Along with money earned as a Super Stakes Classic finalist on A Smooth Dually, Platt will go over the $1 million mark with his Super Stakes earnings.

Platt took a liking to Moms Stylish Player as a yearling at the Western Bloodstock Sales, but got talked out of buying him because of the horse’s size.

“He was tiny and he had a big pot belly,” Platt recalled. “I could have gone in the stall and lifted him up and carried him out of there.”

But he kept tabs on him as his friend, Lawson Hadlock, brought the horse along as a 2-year-old. Eventually he gave him a test ride, and it was all over.

Moms Stylish Player went well through the first two rounds of the NCHA Futurity, but didn’t get past the semi-finals.

“It was kind of a blessing because people stopped asking if he was for sale,” Platt said. “People kind of wrote him off as just another horse.

“I knew he wasn’t and I took him home and just worked at it every day. He’s been a tough horse to train. It’s not a battle, but sure enough I’ve worked every day, but he’s really paid me back in the last couple months. He’s what I thought he was when I tried him.

“Which is really cool.”

At 27, Platt is the fourth youngest rider to win the Super Stakes (behind Cara Barry, 22; Phil Rapp, 24; and Pete Branch, 26).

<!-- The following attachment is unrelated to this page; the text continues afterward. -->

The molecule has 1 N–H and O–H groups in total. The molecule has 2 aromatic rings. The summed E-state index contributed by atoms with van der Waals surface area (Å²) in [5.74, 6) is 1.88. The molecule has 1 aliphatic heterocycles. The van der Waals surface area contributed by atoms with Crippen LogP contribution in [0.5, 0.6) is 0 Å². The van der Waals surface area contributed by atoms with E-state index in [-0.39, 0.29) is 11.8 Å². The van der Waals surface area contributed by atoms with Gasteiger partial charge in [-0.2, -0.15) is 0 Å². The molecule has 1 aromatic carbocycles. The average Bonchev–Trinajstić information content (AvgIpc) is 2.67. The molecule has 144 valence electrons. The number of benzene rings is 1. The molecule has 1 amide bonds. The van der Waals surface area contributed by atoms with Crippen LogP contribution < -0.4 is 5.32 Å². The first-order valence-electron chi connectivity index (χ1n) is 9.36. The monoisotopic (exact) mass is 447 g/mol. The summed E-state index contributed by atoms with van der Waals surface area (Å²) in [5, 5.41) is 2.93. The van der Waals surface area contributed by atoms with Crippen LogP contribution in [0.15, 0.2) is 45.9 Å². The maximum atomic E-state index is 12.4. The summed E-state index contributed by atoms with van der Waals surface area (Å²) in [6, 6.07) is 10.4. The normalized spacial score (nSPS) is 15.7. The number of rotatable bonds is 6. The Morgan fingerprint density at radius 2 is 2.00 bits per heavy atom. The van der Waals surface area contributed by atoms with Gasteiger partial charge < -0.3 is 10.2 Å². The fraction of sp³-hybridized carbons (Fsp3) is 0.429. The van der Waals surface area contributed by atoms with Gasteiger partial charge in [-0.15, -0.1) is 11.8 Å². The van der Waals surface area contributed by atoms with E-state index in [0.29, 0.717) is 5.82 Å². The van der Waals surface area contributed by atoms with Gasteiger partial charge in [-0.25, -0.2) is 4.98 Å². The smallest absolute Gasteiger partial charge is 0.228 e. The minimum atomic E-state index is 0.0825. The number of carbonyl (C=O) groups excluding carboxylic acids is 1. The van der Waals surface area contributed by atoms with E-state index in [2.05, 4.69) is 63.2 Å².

Reserve champion Grant Setnicka rode Ichis My Choice for J5 Horse Ranch. Bred by EE Ranches, the mare is by Cat Ichi out of My Little Abra. Setnicka placed 9th in the NCHA Futurity with her, and was reserve champion at the Cattlemen’s Derby this spring.

Costa, Payne share Non-Pro victory

April 16th, 2016
Non-Pro co-champion Armando Costa Neto on Watch Me Whip.

Non-Pro co-champion Armando Costa Neto on Watch Me Whip.

Two cutters born outside the USA demonstrated their skill at America’s own horse sport by splitting the Non-Pro win at the Lucas Oil NCHA Super Stakes on Saturday. Brazilian Armando Costa Neto and Austrian-born Nadine Payne both marked 222. The two cutters are also the winners of the past two NCHA Futurities.

For Armando Costa Neto, the win on Watch Me Whip keeps alive his prospect of becoming the first cutter to sweep the Non-Pro Triple Crown.

Watch Me Whip was bred by his family’s Fazenda Barrinha Corporation, by Playgun out of Look The Look, by High Brow Cat. Costa was an NCHA Futurity Non-Pro finalist on Look The Look, and John Mitchell was an Open Futurity finalist on the mare. Look The Look is a granddaughter of $1.6 million producer The Smart Look.

Co-champion Nadine Payne on Velvets Revolver.

Co-champion Nadine Payne on Velvets Revolver.

Costa, an NCHA Hall of Fame Non-Pro, took reserve championships at Arbuckle Mountain and the Cattlemen’s Derby, and was a Bonanza finalist with Watch Me Whip prior to the Super Stakes. Watch Me Whip’s earnings will top $86,000 with her share of the Super Stakes purse.

Payne rode Velvets Revolver, a gelding bred by Michael Hancock by WR This Cats Smart out of Velvets Best Shot, by Playgun. She was a Limited Non-Pro finalist and Non-Pro semi-finalist on the gelding at the NCHA Futurity. From there she won the Ike Hamilton Futurity, as well as picking up checks at the Abilene Spectacular, and Arbuckle Mountain.

Velvets Revolver will go over $66,000 in career earnings with his Super Stakes check.

Payne, whose husband is Hall of Fame Rider James Payne, won the 2014 NCHA Futurity on Great Expectations, a daughter of Third Cutting.